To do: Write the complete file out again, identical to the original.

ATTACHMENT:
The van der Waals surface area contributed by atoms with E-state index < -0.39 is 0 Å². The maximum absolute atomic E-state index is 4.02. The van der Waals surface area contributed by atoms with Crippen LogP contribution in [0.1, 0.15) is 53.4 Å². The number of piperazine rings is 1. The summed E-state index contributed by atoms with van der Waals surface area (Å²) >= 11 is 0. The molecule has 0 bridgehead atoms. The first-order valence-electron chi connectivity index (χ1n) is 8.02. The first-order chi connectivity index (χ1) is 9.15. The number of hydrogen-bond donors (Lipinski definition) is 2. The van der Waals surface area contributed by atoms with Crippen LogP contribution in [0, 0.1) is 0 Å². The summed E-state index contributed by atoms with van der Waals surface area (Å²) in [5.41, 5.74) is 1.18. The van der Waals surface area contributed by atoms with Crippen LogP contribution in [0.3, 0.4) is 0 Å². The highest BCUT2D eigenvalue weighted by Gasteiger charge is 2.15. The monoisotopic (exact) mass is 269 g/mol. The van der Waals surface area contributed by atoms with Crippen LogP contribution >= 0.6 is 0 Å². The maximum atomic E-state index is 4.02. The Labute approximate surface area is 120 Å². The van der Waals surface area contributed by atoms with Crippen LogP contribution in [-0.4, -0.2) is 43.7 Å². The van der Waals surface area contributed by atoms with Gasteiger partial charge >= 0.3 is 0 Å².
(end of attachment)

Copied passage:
The van der Waals surface area contributed by atoms with E-state index < -0.39 is 0 Å². The maximum absolute atomic E-state index is 4.02. The van der Waals surface area contributed by atoms with Crippen LogP contribution in [0.1, 0.15) is 53.4 Å². The number of piperazine rings is 1. The summed E-state index contributed by atoms with van der Waals surface area (Å²) >= 11 is 0. The molecule has 0 bridgehead atoms. The first-order valence-electron chi connectivity index (χ1n) is 8.02. The first-order chi connectivity index (χ1) is 9.15. The number of hydrogen-bond donors (Lipinski definition) is 2. The van der Waals surface area contributed by atoms with Crippen LogP contribution in [0, 0.1) is 0 Å². The summed E-state index contributed by atoms with van der Waals surface area (Å²) in [5.41, 5.74) is 1.18. The van der Waals surface area contributed by atoms with Crippen LogP contribution in [0.3, 0.4) is 0 Å². The highest BCUT2D eigenvalue weighted by Gasteiger charge is 2.15. The monoisotopic (exact) mass is 269 g/mol. The van der Waals surface area contributed by atoms with Crippen LogP contribution >= 0.6 is 0 Å². The maximum atomic E-state index is 4.02. The Labute approximate surface area is 120 Å². The van der Waals surface area contributed by atoms with Crippen LogP contribution in [-0.4, -0.2) is 43.7 Å². The van der Waals surface area contributed by atoms with Gasteiger partial charge >= 0.3 is 0 Å².